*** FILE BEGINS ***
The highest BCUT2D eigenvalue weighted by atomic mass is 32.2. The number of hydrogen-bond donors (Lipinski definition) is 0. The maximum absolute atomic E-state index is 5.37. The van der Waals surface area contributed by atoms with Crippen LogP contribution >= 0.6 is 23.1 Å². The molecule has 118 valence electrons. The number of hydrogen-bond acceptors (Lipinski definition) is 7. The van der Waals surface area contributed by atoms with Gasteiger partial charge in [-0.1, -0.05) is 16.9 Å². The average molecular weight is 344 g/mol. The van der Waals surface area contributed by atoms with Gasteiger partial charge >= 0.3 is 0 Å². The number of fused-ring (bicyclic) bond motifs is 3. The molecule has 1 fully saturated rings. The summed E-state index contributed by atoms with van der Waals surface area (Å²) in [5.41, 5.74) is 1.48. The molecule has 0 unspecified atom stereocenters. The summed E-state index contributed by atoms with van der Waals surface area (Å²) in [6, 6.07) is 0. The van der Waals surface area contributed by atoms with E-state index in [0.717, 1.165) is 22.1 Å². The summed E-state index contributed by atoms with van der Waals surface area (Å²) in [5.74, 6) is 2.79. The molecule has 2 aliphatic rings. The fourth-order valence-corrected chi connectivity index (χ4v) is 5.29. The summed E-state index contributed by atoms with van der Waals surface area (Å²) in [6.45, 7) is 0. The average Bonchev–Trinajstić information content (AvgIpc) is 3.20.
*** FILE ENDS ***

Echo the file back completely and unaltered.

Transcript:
The highest BCUT2D eigenvalue weighted by atomic mass is 32.2. The number of hydrogen-bond donors (Lipinski definition) is 0. The maximum absolute atomic E-state index is 5.37. The van der Waals surface area contributed by atoms with Crippen LogP contribution >= 0.6 is 23.1 Å². The molecule has 118 valence electrons. The number of hydrogen-bond acceptors (Lipinski definition) is 7. The van der Waals surface area contributed by atoms with Gasteiger partial charge in [-0.1, -0.05) is 16.9 Å². The average molecular weight is 344 g/mol. The van der Waals surface area contributed by atoms with Gasteiger partial charge >= 0.3 is 0 Å². The number of fused-ring (bicyclic) bond motifs is 3. The molecule has 1 fully saturated rings. The summed E-state index contributed by atoms with van der Waals surface area (Å²) in [5.41, 5.74) is 1.48. The molecule has 0 unspecified atom stereocenters. The summed E-state index contributed by atoms with van der Waals surface area (Å²) in [6, 6.07) is 0. The van der Waals surface area contributed by atoms with E-state index in [0.717, 1.165) is 22.1 Å². The summed E-state index contributed by atoms with van der Waals surface area (Å²) in [5.74, 6) is 2.79. The molecule has 2 aliphatic rings. The fourth-order valence-corrected chi connectivity index (χ4v) is 5.29. The summed E-state index contributed by atoms with van der Waals surface area (Å²) in [6.45, 7) is 0. The average Bonchev–Trinajstić information content (AvgIpc) is 3.20.